Maintaining a single conversation for the entirety of a feature movie’s running time is certainly a bold aim, but for all the good will that ambition engenders, it’s tough to be anything but exhausted and irritated by the rambling ridiculousness on display in producer/director Jonathan Soler’s Phantom. After a quiet, patient opening scene of a young woman (Yuki Fujita) coming home to her Tokyo apartment and getting ready for bed, the movie introduces her boyfriend (Masato Tsujioka) and then devolves into a meandering mess reaching blindly for profundity.
The couple sit around the apartment or wander the streets and talk about life and love with all of the insight and imagination of two clueless souls who just discovered that philosophy is a thing that can be discussed. I wonder what will happen when they learn that the Earth is not actually flat, but round! Fun times lie ahead, I guess, but not in this movie. The discussion becomes so self-consciously calculated that the two characters may as well be robots programmed with existential confusion and nothing else.
To his credit, Soler’s roaming camera is always on the lookout for a striking shot, so the intention appears to be a marriage of heady dialogue and meaningfully supportive imagery. Attempting to give the couple’s ruminations on life a vibrant visual expression is a good idea, but the execution is more vapid than vital. The camera stares off in one direction and incessantly fails to capture a single powerful image because it always appears to be straining in its search for a cinematic vocabulary.
Shots go in and out of focus and it all feels clumsy when it wants to be compelling. The images speak to the wandering quality of the couple’s conversation, but Soler still struggles to match their meaning and create something more than derivative drivel. He occasionally treats his inspirations too literally, such as when a particularly earnest section of the movie is visualized with the image of a plastic bag dancing around in an open space. Sound familiar? “American Beauty: Japanese Edition” this is not, but it strangely pretends to be anyway, if only for a few painful minutes.
Phantom is an often sombre affair, but when it actually entertains the possibility of humor, as welcome as the change in tone may initially seem to be, it’s easy to wish the movie just hadn’t bothered. At one point, Soler chooses to randomly subvert the highbrow attitude his movie seems eager to maintain by cutting — somewhat crudely and completely out of the blue — to a flatly comical scene of the couple cackling about the stench left by the fart one of them has released. Seriously. It’s a completely baffling non sequitur that isn’t funny or fresh, although I guess it’s at least considerably unexpected.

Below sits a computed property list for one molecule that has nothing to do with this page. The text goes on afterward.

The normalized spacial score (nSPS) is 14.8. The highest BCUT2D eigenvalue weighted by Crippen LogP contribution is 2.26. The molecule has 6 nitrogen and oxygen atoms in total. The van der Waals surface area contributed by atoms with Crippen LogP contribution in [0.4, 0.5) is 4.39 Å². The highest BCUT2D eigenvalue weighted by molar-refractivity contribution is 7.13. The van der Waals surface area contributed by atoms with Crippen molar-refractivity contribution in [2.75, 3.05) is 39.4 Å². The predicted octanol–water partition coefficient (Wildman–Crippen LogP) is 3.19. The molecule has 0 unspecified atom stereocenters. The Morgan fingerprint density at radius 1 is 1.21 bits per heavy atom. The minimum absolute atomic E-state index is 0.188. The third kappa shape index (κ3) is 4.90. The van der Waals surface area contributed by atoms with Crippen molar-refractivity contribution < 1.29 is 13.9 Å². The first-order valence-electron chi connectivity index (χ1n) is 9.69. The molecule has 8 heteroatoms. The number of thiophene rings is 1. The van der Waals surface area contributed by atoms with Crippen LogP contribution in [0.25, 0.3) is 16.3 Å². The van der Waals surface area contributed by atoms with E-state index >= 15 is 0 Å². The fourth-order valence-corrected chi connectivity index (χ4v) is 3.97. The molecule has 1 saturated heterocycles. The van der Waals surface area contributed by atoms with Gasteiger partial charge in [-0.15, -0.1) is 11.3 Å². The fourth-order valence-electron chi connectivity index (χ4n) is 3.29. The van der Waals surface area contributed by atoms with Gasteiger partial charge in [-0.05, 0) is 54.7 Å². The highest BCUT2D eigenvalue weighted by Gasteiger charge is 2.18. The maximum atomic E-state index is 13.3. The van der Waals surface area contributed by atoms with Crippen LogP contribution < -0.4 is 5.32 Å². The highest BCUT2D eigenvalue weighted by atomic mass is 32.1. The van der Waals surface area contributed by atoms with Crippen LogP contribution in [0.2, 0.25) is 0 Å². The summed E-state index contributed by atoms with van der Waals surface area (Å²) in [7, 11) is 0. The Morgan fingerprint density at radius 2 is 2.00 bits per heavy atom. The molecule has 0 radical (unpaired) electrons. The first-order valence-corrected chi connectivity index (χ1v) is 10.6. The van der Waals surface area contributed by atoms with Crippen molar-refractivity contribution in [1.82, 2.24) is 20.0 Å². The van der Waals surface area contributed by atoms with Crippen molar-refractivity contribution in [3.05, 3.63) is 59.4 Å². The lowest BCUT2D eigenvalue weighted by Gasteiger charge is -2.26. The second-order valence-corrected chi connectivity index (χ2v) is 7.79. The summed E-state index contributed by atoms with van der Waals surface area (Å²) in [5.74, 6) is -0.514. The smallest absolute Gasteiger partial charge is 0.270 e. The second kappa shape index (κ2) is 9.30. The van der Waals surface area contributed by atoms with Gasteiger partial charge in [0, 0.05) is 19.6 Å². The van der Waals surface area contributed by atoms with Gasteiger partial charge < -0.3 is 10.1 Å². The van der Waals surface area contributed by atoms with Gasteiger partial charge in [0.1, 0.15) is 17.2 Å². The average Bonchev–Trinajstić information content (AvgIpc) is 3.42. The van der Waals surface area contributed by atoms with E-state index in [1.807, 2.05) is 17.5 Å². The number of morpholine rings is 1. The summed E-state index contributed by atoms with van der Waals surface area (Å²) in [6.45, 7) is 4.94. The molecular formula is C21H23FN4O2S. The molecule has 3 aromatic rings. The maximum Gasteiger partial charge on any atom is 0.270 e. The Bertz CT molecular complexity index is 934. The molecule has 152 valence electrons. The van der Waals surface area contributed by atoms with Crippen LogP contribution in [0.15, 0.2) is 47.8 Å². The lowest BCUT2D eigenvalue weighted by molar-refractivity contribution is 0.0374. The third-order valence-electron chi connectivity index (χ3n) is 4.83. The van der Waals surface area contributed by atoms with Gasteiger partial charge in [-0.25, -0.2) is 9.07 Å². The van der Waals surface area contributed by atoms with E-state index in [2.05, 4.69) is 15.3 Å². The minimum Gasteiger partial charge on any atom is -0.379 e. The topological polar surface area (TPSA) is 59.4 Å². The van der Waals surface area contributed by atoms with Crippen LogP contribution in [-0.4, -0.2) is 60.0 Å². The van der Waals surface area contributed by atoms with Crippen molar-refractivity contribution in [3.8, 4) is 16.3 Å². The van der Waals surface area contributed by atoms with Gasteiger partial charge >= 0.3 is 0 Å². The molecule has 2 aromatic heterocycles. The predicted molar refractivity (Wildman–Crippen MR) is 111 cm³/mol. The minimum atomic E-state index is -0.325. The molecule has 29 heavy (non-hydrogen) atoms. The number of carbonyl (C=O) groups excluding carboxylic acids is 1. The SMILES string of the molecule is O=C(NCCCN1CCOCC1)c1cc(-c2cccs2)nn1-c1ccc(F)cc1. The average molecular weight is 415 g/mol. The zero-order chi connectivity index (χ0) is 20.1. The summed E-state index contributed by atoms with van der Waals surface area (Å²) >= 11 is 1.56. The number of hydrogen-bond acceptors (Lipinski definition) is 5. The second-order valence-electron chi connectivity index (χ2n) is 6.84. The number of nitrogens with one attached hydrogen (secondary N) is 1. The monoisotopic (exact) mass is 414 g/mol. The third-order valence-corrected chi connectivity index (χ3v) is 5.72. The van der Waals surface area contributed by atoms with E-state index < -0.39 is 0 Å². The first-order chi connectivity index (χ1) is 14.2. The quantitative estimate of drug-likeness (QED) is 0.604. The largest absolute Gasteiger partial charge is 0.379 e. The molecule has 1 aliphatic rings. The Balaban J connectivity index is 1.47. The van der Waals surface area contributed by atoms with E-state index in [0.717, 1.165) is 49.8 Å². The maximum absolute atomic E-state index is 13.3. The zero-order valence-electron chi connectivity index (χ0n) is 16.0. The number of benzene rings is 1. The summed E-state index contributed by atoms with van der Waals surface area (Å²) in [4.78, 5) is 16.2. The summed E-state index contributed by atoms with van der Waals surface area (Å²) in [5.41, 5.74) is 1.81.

For the most part, Soler’s picture jumps from thought to thought, generally opting for an all-out celebration of the unsubtle. There’s little to do but throw your arms up in disbelief when Soler laughably attempts an artful edit as the characters consider the end of humankind, a wasteland existence, and then we cut to images of garbage cluttering areas of Tokyo. The symbolism makes my brain melt and not in the good way. Covering even more bases, there are moments that aren’t so much unsubtle as they are horribly recycled and too convinced of their own cleverness. The characters chatting about how fun and odd it is to talk about oneself in the third person is worthy of an eye roll and a recommendation of a certain “Seinfeld” episode. Nothing more.
It’s encouraging that Soler, as a new filmmaker, is so interested in pursuing a poetically experimental style, but then it’s unfortunate that Phantom is what his pursuits have resulted in. He’s just recycling images and ideas here, peddling some dime-store philosophy without subtlety or imagination. The auteuristic sensibilities that he’s clearly trying to ape came with a vivid voice that actually had interesting things to say about the subject of choice, but Soler seems content to just ramble on at the surface of a dull discussion. A long, searching conversation stretched across an entire movie is certainly an intriguing prospect, but it only works if it’s actually worth listening to.